Opera Review



Le nozze di Figaro Tickles the Ribs and Warms the Heart

October 2, 2005 - Raleigh, NC:


Capital Opera Raleigh's performance of Le nozze di Figaro at Meredith College on Sunday afternoon, October 2, was certainly not a Glyndebourne or a Salzburg production, but we didn't expect that – and it didn't matter a bit. All the charm, humorous intrigue, and shimmering melody that was there at the Burgtheater in Vienna in May 1786 made it intact to the stage of Jones Auditorium. So the orchestra consisted of ten musicians – four strings, five woodwinds, and harpsichord? They played their hearts out under the direction of Al Sturgis, who obviously knew the score well and moved it along nearly flawlessly. So what if the singers were not international divas and stars? All of them had previous stage experience and winsome voices, and with make up, thoughtful blocking, and skilled acting, they were absolutely convincing in the roles Lorenzo da Ponte and Mozart created. So what if the sets were not blockbuster designs by Franco Zeffirelli? They were clever, realistic, and symbolic at the same time – the main panels at the back of the stage changed colors reflecting something of the predominant mood of each act. Tom Mauney was scene and lighting designer, and David Serxner was the costume designer.

Director Wayne Wyman chose a manor house in England in the 1930s for the setting, rather than Count Almaviva's castle in Seville in the late 18th century – fitting enough. Mozart had in mind a contemporary or reasonably contemporary setting. Da Ponte's libretto turns the 1778 play by Beaumarchais into a typical silly comedy on the battle between the sexes very similar to some of Shakespeare's comedies, like A Midsummer Night's Dream. That means that we are presented with lots of confusion, mixed identities, and hilarious dialogue with lots of double entendre. There's a mezzo playing a boy (Cherubino) who dresses up as a girl – very well done by Stephanie Foley. And there's a very satisfying, humane, happy ending. Who could ever see or hear this opera and leave it without humming, whistling, or da-da-ing Cherubino's second act canzona, "Voi, che sapete," or carrying in the heart the Contessa's "Dove sono i bei momenti"?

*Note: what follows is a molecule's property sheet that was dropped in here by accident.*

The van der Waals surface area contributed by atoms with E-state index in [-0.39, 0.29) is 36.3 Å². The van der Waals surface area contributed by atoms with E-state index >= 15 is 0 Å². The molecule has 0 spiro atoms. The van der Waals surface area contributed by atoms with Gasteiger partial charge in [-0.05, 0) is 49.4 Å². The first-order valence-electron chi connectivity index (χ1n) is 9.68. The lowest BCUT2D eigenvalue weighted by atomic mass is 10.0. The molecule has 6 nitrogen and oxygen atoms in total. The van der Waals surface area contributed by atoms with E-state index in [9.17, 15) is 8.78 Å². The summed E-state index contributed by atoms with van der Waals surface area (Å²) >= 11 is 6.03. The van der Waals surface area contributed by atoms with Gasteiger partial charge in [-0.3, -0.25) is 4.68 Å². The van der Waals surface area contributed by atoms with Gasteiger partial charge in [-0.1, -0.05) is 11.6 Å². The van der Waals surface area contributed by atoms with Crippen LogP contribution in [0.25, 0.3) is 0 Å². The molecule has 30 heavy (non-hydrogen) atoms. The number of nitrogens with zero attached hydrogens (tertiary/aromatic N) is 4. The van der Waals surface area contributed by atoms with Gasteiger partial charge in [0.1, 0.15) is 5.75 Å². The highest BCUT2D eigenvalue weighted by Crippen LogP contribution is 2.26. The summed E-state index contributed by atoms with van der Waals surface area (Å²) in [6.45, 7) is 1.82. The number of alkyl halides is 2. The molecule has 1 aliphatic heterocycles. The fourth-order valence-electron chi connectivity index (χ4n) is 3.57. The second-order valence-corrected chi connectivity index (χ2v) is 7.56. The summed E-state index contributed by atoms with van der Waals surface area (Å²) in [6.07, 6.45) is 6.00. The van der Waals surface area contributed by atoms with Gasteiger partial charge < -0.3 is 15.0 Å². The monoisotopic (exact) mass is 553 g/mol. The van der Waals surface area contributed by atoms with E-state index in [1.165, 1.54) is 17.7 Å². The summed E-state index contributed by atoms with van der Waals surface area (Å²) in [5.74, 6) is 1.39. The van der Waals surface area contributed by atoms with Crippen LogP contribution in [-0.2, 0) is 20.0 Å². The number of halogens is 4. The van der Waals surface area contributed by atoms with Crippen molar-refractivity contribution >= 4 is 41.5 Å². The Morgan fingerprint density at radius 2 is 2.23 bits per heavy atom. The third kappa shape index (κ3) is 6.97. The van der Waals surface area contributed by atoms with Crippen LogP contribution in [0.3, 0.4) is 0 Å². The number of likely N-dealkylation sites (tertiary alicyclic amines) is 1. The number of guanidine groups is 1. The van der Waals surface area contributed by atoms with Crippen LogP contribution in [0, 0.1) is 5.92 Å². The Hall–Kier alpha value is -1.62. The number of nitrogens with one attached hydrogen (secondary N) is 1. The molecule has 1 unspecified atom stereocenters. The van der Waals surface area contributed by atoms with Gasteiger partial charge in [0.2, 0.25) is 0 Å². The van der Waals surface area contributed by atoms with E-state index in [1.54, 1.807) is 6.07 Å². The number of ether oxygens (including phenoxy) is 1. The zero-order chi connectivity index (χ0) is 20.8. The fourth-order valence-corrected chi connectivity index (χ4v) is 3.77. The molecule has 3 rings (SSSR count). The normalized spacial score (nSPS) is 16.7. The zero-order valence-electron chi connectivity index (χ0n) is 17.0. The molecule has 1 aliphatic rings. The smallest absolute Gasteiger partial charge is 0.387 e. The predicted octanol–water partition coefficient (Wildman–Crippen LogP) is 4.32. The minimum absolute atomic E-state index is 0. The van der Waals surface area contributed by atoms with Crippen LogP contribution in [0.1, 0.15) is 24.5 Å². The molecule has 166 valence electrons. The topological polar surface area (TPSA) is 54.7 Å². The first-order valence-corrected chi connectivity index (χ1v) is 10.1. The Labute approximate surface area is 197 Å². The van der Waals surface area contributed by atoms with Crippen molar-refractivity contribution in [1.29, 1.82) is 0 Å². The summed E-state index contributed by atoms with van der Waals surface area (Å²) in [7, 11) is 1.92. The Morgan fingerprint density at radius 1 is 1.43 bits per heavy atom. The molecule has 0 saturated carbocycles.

For almost two hundred and twenty years, this work of heavenly genius has pleased audiences in every corner of the globe. It has arias, duets, trios, quartets, and sextets, all of exquisite musical creativity, and wonderful closing choruses (Lisa Fredenburgh was chorus master), so it is no wonder that an afternoon with Mozart, even in perilous and stressful times like these, leaves one feeling warm and confident that all will come around right in the end. I felt that way when I first saw it at the 39th Street Met with my bride in 1962 (the cast included the likes of Kim Borg, Lisa Della Casa, Laurel Hurley, Cesare Siepi, Rosalind Elias, Mignon Dunn, Ezio Flagello and Teresa Stratas), and I felt that same way in Jones Auditorium.

Krassen and Summer Karagiozov were solid and sincere as the Count and the Countess. Erin Cates was a beguiling and wise Susanna, and Brian Lowry, the Figaro, was a fittingly love-struck but easy-going suitor. Olive McKrell (Marcellina) and Robert Chapman (Dr. Bartolo) were delightful comic foils who displayed fine vocal talents. Stephanie Foley, already mentioned above, was an impetuous and charming Cherubino, and Nikki Jenkins, as Barbarina, was sweet and vulnerable. (Both were conceived in da Ponte's libretto as pubescent adolescents.) Tom Link was the gardener, Diego Ubiera was the judge, and Daniel Stein was Basilio, the music master. All have pleasant voices and played their roles very well indeed.

Opera, the grandest of all the arts, is neither easy nor cheap to produce. Somewhat trimmed-down productions like this are very worthwhile. The modest price of tickets – at least a fourth (or less) of the cost of tickets to big-budget "professional" productions – made this treasure available to many who could not otherwise have afforded it. Of course, ticket sales do not begin cover the costs, even of productions like this. CapOpRa is dependent on contributions from individuals, corporations, and benevolent funds to keep going. I hope those who are able to help support this very important contribution to the community will see its lasting value. And I hope the public will take advantage of the extraordinary opportunity CapOpRa offers us and turn out for their other performances. For information on the company's season, click here.

Edited 10/12/05.